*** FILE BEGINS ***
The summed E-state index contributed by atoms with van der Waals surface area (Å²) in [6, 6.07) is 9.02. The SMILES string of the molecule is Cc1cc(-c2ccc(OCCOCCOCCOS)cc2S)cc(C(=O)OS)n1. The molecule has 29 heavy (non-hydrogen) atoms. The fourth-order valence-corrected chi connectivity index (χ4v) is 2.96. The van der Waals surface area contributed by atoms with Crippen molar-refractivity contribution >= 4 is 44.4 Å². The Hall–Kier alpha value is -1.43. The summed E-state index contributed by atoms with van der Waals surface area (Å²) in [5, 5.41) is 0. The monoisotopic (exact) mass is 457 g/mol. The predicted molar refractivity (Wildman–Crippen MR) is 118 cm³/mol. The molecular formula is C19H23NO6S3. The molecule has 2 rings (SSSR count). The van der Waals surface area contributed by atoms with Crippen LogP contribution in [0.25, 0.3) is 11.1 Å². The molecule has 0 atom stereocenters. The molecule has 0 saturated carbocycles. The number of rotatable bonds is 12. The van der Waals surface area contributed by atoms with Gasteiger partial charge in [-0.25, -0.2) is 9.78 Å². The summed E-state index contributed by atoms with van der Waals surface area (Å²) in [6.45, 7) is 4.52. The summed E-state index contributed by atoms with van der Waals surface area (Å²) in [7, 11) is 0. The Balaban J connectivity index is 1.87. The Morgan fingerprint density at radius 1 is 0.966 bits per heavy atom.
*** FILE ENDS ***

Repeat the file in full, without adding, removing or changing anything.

The summed E-state index contributed by atoms with van der Waals surface area (Å²) in [6, 6.07) is 9.02. The SMILES string of the molecule is Cc1cc(-c2ccc(OCCOCCOCCOS)cc2S)cc(C(=O)OS)n1. The molecule has 29 heavy (non-hydrogen) atoms. The fourth-order valence-corrected chi connectivity index (χ4v) is 2.96. The van der Waals surface area contributed by atoms with Crippen molar-refractivity contribution >= 4 is 44.4 Å². The Hall–Kier alpha value is -1.43. The summed E-state index contributed by atoms with van der Waals surface area (Å²) in [5, 5.41) is 0. The monoisotopic (exact) mass is 457 g/mol. The predicted molar refractivity (Wildman–Crippen MR) is 118 cm³/mol. The molecular formula is C19H23NO6S3. The molecule has 2 rings (SSSR count). The van der Waals surface area contributed by atoms with Crippen LogP contribution in [0.25, 0.3) is 11.1 Å². The molecule has 0 atom stereocenters. The molecule has 0 saturated carbocycles. The number of rotatable bonds is 12. The van der Waals surface area contributed by atoms with Gasteiger partial charge in [-0.25, -0.2) is 9.78 Å². The summed E-state index contributed by atoms with van der Waals surface area (Å²) in [6.45, 7) is 4.52. The summed E-state index contributed by atoms with van der Waals surface area (Å²) in [7, 11) is 0. The Balaban J connectivity index is 1.87. The Morgan fingerprint density at radius 1 is 0.966 bits per heavy atom.